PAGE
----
Research regarding microorganisms related to environment conservation is still in its early stages, and numerous research laboratories have identified and isolated microbial strains related to environment conservation. Microorganisms related to this field include streptomyces, archaea, and mycophyta (yeast and filamentous bacteria). Based on the previous achievements of the strain preservation project, we collaborate with research communities to identify, collect, preserve, and distribute microorganisms that may be used to conserve environments.

logo 3.  Microorganisms in extreme environment research :
  Searching and culturing technologies of archaea and extremophiles are still under development, and we endeavor to further increase the number of strains and species. In addition, foreseeing the increase in the number of endangered species as a result of global warming, we have collected bacteria in the north and plan to preserve bacterial species and efficiently use the isolated strains.

logo 4.  Consolidation and distribution of genome DNA of microbial strains :
   Since anaerobic bacteria are difficult to culture in general laboratories, their genomic DNA is frequently used instead. Thus, we collaborated with the Gene Engineering Division at RIKEN BioResource Center and initiated the distribution of genomic DNA of microorganisms that are difficult to culture such as obligatory anaerobic bacteria and BSL2 strains and whose distribution is restricted by the plant protection law.

logo 5.  Microbial strain transfer from microorganism preservation facilities in critical situations:
  The Institute of Applied Microbiology (IAM) collection at the Institute of Molecular and Cellular Biosciences, the University of Tokyo has been transferred to our institute by the Department of Life Science at the Ministry of Education, Culture, Sports, Science and Technology (MEXT). There are many collection centers in the country that are operationally in a critical condition. Thus, the transfer, preservation, and distribution of these precious microbial strains are also our responsibility as a core institute.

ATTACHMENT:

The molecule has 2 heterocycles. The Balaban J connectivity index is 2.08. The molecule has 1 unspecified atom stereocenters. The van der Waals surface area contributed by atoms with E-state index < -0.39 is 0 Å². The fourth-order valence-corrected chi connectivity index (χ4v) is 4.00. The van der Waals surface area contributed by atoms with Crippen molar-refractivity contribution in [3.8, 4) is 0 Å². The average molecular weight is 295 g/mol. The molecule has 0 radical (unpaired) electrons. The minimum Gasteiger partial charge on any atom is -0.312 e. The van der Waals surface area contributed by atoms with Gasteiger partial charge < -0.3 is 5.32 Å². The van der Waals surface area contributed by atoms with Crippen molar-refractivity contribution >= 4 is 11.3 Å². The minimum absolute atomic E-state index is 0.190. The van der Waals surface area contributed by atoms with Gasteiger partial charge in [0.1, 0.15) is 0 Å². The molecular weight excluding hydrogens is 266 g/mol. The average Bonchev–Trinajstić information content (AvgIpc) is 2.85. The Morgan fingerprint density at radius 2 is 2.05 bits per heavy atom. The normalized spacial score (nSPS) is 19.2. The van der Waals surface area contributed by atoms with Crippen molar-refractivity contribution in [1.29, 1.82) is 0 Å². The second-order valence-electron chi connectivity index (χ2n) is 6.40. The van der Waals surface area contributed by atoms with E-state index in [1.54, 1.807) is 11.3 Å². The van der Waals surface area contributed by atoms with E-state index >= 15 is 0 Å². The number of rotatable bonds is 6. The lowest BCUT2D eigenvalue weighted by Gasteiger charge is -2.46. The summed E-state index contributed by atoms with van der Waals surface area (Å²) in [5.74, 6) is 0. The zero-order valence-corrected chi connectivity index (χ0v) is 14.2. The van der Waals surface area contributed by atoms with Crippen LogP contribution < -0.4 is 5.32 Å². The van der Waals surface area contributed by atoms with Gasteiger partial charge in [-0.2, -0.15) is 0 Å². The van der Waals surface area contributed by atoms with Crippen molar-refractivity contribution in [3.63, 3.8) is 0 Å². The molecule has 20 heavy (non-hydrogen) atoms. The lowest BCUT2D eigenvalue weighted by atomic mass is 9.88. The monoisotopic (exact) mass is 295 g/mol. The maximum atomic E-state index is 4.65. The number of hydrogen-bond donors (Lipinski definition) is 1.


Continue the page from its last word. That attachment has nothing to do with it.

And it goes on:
The utilization of microbial strains distributed by BRC-JCM during 1997-2006 was investigated by searching journal articles, and the number of articles that used and distributed the strains increased annually. The numbers expressed as research achievements indicate that JCM strains have been used by many researchers and reflect the success of our preservation project of microbial strains. We, the BRC-JCM, are proud of being trusted by numerous researchers and research institutes.


Japan Collection of Microorganisms, RIKEN BioResource Center (BRC-JCM)
2-1 Hirosawa, Wako, Saitama 351-0198, Japan
Phone: +81 48 467 9560
Fax:    +81 48 462 4617
URL: http://www.jcm.riken.jp
E-mail:  inquiry@jcm.riken.jp

  Hot News from Abroad@No. 20

  The 2nd International Biocuration MeetingiIBC2007)

      Victoria Petri, Ph.D.
      Research Scientist, Rat Genome Database
      Medical College of Wisconsin



   Dolce Hayes Mediterranean style mansion sprawling over 40,000 acres on the south side of San Jose and amid a picturesque setting with lavish houses and flower scented streets, housed the 2nd International Biocuration Meeting from the 25th to the 28th of October 2007. Two and a half days of oral presentations in the morning, concurrent workshops in the afternoon and poster presentation in the evening gathered together more than 150 participants from U.S. and abroad. Mostly from the academic sector but also from the industry, government and others the participants represented curators, scientists, PIs, students and post-docs, programmers and group leaders. As a whole, this was a group of people passionate about what and how they are doing, concerned with doing it better, curious and eager to explore new venues.
   The talks, posters and some of the workshops were grouped by topics; the posters and workshops had a few more. The common topics were: (1) literature collection and curation; (2) genome sequence annotation and comparative genomics; (3) ontology development; (4) functional genomics data curation; (5) community curation. The posters also addressed training/professional development and database tools while the additional topics addressed by workshops were curation standards and practice and collaboration between publishers and database curators.